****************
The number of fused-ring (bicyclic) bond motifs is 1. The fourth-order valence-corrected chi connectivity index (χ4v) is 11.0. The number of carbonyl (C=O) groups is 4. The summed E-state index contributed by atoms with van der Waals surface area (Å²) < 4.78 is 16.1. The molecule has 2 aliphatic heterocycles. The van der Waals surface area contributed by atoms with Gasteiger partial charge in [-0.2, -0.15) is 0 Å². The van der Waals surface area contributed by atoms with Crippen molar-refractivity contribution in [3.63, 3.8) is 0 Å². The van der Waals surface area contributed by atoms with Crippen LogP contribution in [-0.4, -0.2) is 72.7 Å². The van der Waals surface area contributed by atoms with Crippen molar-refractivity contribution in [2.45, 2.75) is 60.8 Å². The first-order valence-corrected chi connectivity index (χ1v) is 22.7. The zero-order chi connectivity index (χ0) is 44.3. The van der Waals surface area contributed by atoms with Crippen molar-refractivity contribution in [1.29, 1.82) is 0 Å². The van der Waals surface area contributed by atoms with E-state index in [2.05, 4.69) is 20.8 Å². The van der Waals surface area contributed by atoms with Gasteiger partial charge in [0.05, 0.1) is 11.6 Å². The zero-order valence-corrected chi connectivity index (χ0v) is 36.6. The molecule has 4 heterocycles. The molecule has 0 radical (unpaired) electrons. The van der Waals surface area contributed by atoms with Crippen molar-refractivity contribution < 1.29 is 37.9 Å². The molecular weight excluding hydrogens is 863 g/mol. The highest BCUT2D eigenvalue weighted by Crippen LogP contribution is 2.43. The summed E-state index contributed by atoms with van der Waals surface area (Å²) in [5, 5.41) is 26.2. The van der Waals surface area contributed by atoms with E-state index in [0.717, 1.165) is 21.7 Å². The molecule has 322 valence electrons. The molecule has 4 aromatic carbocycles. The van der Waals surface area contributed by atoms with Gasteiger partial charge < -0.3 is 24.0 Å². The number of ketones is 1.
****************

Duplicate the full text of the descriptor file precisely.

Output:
The number of fused-ring (bicyclic) bond motifs is 1. The fourth-order valence-corrected chi connectivity index (χ4v) is 11.0. The number of carbonyl (C=O) groups is 4. The summed E-state index contributed by atoms with van der Waals surface area (Å²) < 4.78 is 16.1. The molecule has 2 aliphatic heterocycles. The van der Waals surface area contributed by atoms with Gasteiger partial charge in [-0.2, -0.15) is 0 Å². The van der Waals surface area contributed by atoms with Crippen molar-refractivity contribution in [3.63, 3.8) is 0 Å². The van der Waals surface area contributed by atoms with Crippen LogP contribution in [-0.4, -0.2) is 72.7 Å². The van der Waals surface area contributed by atoms with Crippen molar-refractivity contribution in [2.45, 2.75) is 60.8 Å². The first-order valence-corrected chi connectivity index (χ1v) is 22.7. The zero-order chi connectivity index (χ0) is 44.3. The van der Waals surface area contributed by atoms with Crippen molar-refractivity contribution in [1.29, 1.82) is 0 Å². The van der Waals surface area contributed by atoms with E-state index in [2.05, 4.69) is 20.8 Å². The van der Waals surface area contributed by atoms with Gasteiger partial charge in [0.05, 0.1) is 11.6 Å². The zero-order valence-corrected chi connectivity index (χ0v) is 36.6. The molecule has 4 heterocycles. The molecule has 0 radical (unpaired) electrons. The van der Waals surface area contributed by atoms with Crippen molar-refractivity contribution < 1.29 is 37.9 Å². The molecular weight excluding hydrogens is 863 g/mol. The highest BCUT2D eigenvalue weighted by Crippen LogP contribution is 2.43. The summed E-state index contributed by atoms with van der Waals surface area (Å²) in [5, 5.41) is 26.2. The van der Waals surface area contributed by atoms with E-state index in [0.717, 1.165) is 21.7 Å². The molecule has 322 valence electrons. The molecule has 4 aromatic carbocycles. The van der Waals surface area contributed by atoms with Gasteiger partial charge < -0.3 is 24.0 Å². The number of ketones is 1.